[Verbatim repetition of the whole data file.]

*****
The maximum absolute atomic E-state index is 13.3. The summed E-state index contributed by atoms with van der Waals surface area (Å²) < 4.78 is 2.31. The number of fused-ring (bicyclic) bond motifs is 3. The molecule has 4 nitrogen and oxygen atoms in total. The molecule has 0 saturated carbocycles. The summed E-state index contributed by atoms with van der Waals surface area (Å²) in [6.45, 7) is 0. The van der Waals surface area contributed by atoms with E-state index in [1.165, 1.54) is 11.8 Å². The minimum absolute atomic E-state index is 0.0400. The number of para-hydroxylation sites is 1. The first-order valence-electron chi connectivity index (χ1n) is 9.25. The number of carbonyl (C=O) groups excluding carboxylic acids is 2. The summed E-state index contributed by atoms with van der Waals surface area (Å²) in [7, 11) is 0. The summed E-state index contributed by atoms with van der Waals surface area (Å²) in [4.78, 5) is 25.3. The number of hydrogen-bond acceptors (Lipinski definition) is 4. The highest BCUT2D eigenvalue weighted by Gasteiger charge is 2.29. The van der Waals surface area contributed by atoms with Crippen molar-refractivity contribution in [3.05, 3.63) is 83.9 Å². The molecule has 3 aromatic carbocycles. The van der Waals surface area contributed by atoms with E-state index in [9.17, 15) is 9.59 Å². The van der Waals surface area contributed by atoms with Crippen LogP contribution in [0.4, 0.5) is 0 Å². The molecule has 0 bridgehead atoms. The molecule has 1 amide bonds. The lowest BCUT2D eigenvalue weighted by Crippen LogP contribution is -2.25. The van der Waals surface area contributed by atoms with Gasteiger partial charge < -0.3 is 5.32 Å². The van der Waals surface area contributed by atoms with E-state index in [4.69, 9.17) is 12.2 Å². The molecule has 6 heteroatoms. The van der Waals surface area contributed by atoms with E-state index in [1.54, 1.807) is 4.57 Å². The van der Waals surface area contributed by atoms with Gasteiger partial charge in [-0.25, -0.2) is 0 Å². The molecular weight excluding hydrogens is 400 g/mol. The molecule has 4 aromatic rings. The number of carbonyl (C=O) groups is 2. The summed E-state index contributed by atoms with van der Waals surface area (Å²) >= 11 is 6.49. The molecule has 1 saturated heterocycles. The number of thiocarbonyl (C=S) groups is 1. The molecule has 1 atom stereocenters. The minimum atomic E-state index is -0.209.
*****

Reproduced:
The maximum absolute atomic E-state index is 13.3. The summed E-state index contributed by atoms with van der Waals surface area (Å²) < 4.78 is 2.31. The number of fused-ring (bicyclic) bond motifs is 3. The molecule has 4 nitrogen and oxygen atoms in total. The molecule has 0 saturated carbocycles. The summed E-state index contributed by atoms with van der Waals surface area (Å²) in [6.45, 7) is 0. The van der Waals surface area contributed by atoms with E-state index in [1.165, 1.54) is 11.8 Å². The minimum absolute atomic E-state index is 0.0400. The number of para-hydroxylation sites is 1. The first-order valence-electron chi connectivity index (χ1n) is 9.25. The number of carbonyl (C=O) groups excluding carboxylic acids is 2. The summed E-state index contributed by atoms with van der Waals surface area (Å²) in [7, 11) is 0. The summed E-state index contributed by atoms with van der Waals surface area (Å²) in [4.78, 5) is 25.3. The number of hydrogen-bond acceptors (Lipinski definition) is 4. The highest BCUT2D eigenvalue weighted by Gasteiger charge is 2.29. The van der Waals surface area contributed by atoms with Crippen molar-refractivity contribution in [3.05, 3.63) is 83.9 Å². The molecule has 3 aromatic carbocycles. The van der Waals surface area contributed by atoms with E-state index in [9.17, 15) is 9.59 Å². The van der Waals surface area contributed by atoms with Crippen LogP contribution in [0.4, 0.5) is 0 Å². The molecule has 0 bridgehead atoms. The molecule has 1 amide bonds. The lowest BCUT2D eigenvalue weighted by Crippen LogP contribution is -2.25. The van der Waals surface area contributed by atoms with Gasteiger partial charge < -0.3 is 5.32 Å². The van der Waals surface area contributed by atoms with E-state index in [4.69, 9.17) is 12.2 Å². The molecule has 6 heteroatoms. The van der Waals surface area contributed by atoms with E-state index in [1.54, 1.807) is 4.57 Å². The van der Waals surface area contributed by atoms with Gasteiger partial charge in [-0.25, -0.2) is 0 Å². The molecular weight excluding hydrogens is 400 g/mol. The molecule has 4 aromatic rings. The number of carbonyl (C=O) groups is 2. The summed E-state index contributed by atoms with van der Waals surface area (Å²) >= 11 is 6.49. The molecule has 1 saturated heterocycles. The number of thiocarbonyl (C=S) groups is 1. The molecule has 1 atom stereocenters. The minimum atomic E-state index is -0.209.